Simon Kassianides: Oh, absolutely. I think that it’s such a well-crafted script, because it really isolates so many elements. I think it’s the first time [Skye] actually kills someone in that episode, when she kills Donnie Gill. [Then] up to some point, she doesn’t realize that it’s Simmons, and when she finally does realize it’s Simmons she helps her old colleague. Obviously, Bakshi is blind to this. Whether he mistrusts her for the first half, I think Bakshi is the kind of person that, given the world he lives in, he’s not prone to trust. That’s why there’s so much respect between him and Whitehall because, given the world that they operate in and how nefarious and secretive they are, there is this element of, “trust is hard earned.” I’ve spoken about this with a number of the other actors on the series, the fact that you don’t always know where your storyline is going. They all have different ways of keying into their character’s motivations even when they don’t necessarily know the end goal of those motivations. What was it for you in Bakshi that you keyed into as the way you play certain scenes and motivations?

Simon Kassianides: I love it. May I ask you, what do you think? As an actor, you get a role, and obviously I have an idea of what I’m playing and where I’m coming from, but is it coming across? How am I being perceived? I know that you’ve seen some of the episodes, I’d love to hear your take. Bakshi seems like a believer in Whitehall and whatever Whitehall is achieving. There’s a part of me that feels like what motivates him is moving whatever that agenda is forward, to find what they’re looking for.

Simon Kassianides: I think you’re right. So your question in terms of motivation, I think obviously that’s the framework. That’s what you need to start from. You have objectives. You need to know, I’m a villain. There’s a grand plan which we are executing, and within that, what makes me Whitehall’s right hand man? What makes me that effective? It’s because I’ll go that extra yard. I’ll go that extra step and commit myself to that. And when you’re that committed to any ideology, I think that it allows for elements of insanity, I guess. Your reality becomes warped when you’re that ideological about anything. I’m certainly married to playing extremes, and I also think he’s very, very sinister and creepy. I definitely got a reaction from many of the cast who know me and know what I’m like normally, but when I play Bakshi, they get shivers. He’s just very evil and creepy and nasty and enjoys his [villainy].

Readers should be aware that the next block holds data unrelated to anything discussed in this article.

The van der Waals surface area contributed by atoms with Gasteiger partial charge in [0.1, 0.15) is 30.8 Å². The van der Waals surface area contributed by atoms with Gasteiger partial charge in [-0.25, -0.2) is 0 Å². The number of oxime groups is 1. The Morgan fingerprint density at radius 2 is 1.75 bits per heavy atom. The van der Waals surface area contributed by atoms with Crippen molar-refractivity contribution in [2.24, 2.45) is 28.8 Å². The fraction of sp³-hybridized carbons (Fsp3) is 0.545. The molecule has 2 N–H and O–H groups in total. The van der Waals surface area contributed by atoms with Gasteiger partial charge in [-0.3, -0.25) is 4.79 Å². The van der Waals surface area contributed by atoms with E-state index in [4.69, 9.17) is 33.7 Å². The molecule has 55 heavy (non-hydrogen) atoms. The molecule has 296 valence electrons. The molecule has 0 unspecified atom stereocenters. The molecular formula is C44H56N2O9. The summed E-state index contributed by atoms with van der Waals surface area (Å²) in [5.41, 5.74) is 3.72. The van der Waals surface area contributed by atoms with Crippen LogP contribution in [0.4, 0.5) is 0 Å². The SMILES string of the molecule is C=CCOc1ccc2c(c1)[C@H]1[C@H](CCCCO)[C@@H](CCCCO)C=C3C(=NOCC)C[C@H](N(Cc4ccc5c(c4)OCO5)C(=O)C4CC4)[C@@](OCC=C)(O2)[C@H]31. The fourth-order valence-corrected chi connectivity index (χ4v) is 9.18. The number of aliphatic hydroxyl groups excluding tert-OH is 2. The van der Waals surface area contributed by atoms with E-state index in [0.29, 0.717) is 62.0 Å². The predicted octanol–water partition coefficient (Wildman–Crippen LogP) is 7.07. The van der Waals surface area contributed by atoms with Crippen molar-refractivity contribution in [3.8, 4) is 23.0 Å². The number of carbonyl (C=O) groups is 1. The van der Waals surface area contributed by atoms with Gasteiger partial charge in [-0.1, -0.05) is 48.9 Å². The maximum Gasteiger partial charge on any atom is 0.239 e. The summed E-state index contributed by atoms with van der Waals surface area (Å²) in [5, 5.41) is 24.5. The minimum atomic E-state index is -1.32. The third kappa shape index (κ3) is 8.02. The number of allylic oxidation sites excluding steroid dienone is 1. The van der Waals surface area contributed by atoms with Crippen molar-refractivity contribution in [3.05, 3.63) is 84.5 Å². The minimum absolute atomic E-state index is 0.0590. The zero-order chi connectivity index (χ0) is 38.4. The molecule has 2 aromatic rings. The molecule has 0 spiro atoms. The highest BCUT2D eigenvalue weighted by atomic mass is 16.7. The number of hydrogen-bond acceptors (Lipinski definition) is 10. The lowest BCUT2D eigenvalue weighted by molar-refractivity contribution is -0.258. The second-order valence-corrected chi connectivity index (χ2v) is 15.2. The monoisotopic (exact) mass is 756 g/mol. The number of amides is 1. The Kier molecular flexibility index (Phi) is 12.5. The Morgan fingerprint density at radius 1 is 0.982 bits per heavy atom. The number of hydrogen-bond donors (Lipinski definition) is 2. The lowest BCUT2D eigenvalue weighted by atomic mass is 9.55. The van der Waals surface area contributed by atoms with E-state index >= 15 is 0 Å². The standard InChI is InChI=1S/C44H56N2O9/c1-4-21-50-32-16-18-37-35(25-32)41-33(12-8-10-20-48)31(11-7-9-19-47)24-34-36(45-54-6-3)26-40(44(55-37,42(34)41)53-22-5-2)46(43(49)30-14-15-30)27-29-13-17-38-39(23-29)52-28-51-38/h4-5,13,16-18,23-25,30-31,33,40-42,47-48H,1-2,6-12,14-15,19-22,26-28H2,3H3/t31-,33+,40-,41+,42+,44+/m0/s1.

He’s certainly at a stage where however he’s come to be, given the backstory that we don’t know much about at this stage, he’s certainly warped or been warped. Whether that’s been trained in him or it’s inherent, it’s not clear, but he’s certainly at that point where hurting people, torturing people, and operating under this ideology is something he quite enjoys. There’s no doubt, in the next episode, you see him really, really, enjoy his work, which is just awful, actually. Anything else you’d like to add about Bakshi and the series before we wrap up?

Simon Kassianides: I’ve been very lucky, I’ve worked across many different universes and places, and everyone [on this show is] lovely. It’s really top-down, and I’ve been welcomed beyond words from the very first day. It’s generally a real pleasure, and an experience that I can not rave more about from behind the scenes. I want you to know that I’m not saying that as an actor who’s gushing. I’m genuinely saying that. I’ve worked on some jobs that haven’t been as fun or nice. That’s important, because I think the fans pick up on the fact that we all, from Clark [Gregg] to everyone, are good people, and I’m really enjoying and am grateful for what I’m doing.

Especially since I’m such a nasty bastard. It’d be nice for them to know that I’m actually nice. [laughs] I’m really concerned. I seem horrible. I’ve been joking, “can everyone just tweet that I’m actually really nice because everyone’s going to think that I’m just this horrible person.” But that comes with the territory, and I’m very glad I’m playing it, so there we are.

Catch new episodes of “Marvel’s Agents of S.H.I.E.L.D.” Tuesdays at 9:00 p.m. ET on ABC!